79     }                                                                                                                                                                                                                             
       80     return 0;                                                                                                                                                                                                                     
       81 }                                                                                                                                                                                                                                 
       83 #elif defined(NT_THREADS)                                                                                                                                                                                                         
       84 /*                                                                                                                                                                                                                                
       85  * Windows (XP, 2003 server and later, as well as (hopefully) CE) support                                                                                                                                                         
       86  *                                                                                                                                                                                                                                
       87  * Emulated condition variables ones that work with XP and later, plus                                                                                                                                                            
       88  * example native support on VISTA and onwards.                                                                                                                                                                                   
multi-thre Thread 0x7f74894b37 In: take_gil                                                                                                                                                                          L73   PC: 0x7f7488fe44c4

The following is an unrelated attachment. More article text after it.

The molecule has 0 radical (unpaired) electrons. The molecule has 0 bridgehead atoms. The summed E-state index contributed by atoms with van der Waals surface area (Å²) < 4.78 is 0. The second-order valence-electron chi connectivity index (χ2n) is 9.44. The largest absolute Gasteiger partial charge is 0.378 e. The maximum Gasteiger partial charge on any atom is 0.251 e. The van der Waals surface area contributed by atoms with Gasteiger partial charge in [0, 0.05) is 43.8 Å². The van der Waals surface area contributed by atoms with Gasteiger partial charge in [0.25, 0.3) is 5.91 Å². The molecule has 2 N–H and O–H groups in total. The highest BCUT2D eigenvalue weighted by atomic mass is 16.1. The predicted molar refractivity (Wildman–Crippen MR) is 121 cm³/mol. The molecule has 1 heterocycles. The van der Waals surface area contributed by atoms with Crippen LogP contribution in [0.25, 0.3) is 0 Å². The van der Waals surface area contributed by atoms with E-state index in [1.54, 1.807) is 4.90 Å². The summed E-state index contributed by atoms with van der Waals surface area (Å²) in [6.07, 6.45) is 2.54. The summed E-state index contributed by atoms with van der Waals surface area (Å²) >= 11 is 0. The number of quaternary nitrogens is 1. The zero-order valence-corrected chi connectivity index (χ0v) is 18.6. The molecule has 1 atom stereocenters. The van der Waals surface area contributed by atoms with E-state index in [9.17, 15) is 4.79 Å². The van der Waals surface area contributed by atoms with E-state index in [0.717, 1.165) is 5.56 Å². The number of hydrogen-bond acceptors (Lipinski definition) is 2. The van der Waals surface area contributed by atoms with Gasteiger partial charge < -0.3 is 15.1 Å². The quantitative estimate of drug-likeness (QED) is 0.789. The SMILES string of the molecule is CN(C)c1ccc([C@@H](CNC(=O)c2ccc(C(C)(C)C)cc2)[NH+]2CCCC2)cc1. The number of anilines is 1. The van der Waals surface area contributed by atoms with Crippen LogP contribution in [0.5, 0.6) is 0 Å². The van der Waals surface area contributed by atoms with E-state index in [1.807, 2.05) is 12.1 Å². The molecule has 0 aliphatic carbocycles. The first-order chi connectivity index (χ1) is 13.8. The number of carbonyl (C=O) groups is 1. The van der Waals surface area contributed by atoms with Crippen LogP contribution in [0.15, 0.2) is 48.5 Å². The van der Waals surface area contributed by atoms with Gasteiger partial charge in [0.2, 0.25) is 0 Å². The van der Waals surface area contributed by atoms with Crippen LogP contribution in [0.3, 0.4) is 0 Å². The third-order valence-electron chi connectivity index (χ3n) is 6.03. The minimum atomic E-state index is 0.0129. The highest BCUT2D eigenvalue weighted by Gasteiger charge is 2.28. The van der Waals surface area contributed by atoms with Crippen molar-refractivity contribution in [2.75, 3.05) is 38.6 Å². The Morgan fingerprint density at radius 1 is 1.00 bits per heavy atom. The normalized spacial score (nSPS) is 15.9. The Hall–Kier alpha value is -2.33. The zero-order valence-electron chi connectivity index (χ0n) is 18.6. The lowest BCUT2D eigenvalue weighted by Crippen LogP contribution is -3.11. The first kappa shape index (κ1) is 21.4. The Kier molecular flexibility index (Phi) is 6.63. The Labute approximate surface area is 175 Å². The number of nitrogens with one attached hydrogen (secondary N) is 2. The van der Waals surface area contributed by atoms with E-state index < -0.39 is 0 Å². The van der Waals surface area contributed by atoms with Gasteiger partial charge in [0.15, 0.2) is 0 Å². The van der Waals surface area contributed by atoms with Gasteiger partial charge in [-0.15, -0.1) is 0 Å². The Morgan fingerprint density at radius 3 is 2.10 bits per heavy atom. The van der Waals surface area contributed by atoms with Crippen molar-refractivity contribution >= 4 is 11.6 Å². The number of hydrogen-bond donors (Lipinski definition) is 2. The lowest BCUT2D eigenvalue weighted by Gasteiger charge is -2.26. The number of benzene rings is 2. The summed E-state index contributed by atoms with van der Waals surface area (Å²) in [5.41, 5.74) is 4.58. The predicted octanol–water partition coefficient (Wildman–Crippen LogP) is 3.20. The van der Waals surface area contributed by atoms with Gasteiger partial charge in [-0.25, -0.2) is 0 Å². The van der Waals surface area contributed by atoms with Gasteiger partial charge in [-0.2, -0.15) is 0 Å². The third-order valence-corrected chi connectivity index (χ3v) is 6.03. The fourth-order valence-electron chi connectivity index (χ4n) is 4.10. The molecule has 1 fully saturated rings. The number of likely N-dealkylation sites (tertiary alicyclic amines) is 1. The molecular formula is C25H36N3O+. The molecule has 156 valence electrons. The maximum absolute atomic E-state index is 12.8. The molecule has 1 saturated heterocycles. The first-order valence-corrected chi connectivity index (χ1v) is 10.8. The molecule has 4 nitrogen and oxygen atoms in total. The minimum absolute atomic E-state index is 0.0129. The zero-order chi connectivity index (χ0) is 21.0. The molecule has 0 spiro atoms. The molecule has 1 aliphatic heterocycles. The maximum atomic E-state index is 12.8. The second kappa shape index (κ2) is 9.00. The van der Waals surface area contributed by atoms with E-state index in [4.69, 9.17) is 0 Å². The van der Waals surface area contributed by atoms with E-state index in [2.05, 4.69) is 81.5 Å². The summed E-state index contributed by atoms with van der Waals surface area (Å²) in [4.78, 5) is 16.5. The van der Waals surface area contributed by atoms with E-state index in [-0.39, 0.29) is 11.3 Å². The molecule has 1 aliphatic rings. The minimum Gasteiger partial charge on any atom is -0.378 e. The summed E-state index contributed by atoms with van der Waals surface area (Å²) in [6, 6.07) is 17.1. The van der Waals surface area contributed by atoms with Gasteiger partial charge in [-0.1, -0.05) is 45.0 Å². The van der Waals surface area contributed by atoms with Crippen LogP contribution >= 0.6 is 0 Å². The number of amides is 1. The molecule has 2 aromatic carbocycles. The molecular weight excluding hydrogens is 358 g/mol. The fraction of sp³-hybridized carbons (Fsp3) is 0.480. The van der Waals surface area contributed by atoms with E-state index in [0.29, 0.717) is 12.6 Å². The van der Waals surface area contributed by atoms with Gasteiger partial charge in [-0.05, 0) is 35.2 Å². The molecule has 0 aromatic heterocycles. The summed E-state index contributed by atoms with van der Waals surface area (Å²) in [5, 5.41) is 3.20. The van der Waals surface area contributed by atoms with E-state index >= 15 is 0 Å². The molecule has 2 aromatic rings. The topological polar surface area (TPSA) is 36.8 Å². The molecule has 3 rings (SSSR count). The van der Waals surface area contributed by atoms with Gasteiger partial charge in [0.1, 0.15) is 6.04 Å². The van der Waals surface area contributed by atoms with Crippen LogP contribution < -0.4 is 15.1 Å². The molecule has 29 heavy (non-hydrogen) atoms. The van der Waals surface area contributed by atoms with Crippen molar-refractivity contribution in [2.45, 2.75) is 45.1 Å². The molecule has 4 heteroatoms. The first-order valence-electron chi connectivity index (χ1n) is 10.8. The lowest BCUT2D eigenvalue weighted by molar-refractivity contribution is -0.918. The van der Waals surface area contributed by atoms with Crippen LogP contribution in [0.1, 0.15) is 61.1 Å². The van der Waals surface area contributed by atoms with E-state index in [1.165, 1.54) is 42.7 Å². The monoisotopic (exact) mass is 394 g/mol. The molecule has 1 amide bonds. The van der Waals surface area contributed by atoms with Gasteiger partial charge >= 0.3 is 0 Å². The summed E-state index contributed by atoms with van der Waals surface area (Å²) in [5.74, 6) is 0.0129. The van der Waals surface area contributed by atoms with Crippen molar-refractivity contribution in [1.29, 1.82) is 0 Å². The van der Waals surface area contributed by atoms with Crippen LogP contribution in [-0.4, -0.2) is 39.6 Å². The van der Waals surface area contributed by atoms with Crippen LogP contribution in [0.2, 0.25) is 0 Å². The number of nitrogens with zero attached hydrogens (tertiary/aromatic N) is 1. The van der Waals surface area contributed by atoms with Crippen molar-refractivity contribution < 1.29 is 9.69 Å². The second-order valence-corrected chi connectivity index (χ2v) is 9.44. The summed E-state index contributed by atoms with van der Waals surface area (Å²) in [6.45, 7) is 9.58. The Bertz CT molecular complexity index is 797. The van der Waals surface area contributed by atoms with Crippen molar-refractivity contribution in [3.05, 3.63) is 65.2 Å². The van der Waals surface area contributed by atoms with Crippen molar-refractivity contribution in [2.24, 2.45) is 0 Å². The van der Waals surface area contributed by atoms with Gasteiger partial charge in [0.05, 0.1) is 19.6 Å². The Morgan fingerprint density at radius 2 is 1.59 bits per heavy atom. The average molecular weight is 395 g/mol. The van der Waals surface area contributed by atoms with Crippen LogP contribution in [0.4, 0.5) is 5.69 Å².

#6 Waiting for the GIL
#14 Frame 0x7f74894c1da0, for file /usr/lib64/python3.12/asyncio/, line 152, in _write_to_self (self=<_UnixSelectorEventLoop(_timer_cancelled_count=0, _closed=False, _stopping=False, _ready=<collections.deque at remote 0
x7f7479053650>, _scheduled=[], _default_executor=None, _internal_fds=1, _thread_id=140138136995520, _clock_resolution=<float at remote 0x7f7479563460>, _exception_handler=None, _debug=False, slow_callback_duration=<float at remote 0x7f748
8ab5690>, _current_handle=None, _task_factory=None, _coroutine_origin_tracking_enabled=False, _coroutine_origin_tracking_saved_depth=None, _asyncgens=<WeakSet(data=set(), _remove=<function at remote 0x7f7478eb5850>, _pending_removals=[],
_iterating=set()) at remote 0x7f7478ea1460>, _asyncgens_shutdown_called=False, _executor_shutdown_called=False, _selector=<EpollSelector(_fd_to_key={7: <SelectorKey at remote 0x7f7478e99a90>}, _map=<_SelectorMapping(_selector=<...>) at re
mote 0x7f7478ea0dd0>, _selector=<select.epoll at remote 0x7f7479563280>) at ...(truncated)
#14 Frame 0x7f74894c1d08, for file /usr/lib64/python3.12/asyncio/, line 844, in call_soon_threadsafe (self=<_UnixSelectorEventLoop(_timer_cancelled_count=0, _closed=False, _stopping=False, _ready=<collections.deque at remote
 0x7f7479053650>, _scheduled=[], _default_executor=None, _internal_fds=1, _thread_id=140138136995520, _clock_resolution=<float at remote 0x7f7479563460>, _exception_handler=None, _debug=False, slow_callback_duration=<float at remote 0x7f7
488ab5690>, _current_handle=None, _task_factory=None, _coroutine_origin_tracking_enabled=False, _coroutine_origin_tracking_saved_depth=None, _asyncgens=<WeakSet(data=set(), _remove=<function at remote 0x7f7478eb5850>, _pending_removals=[]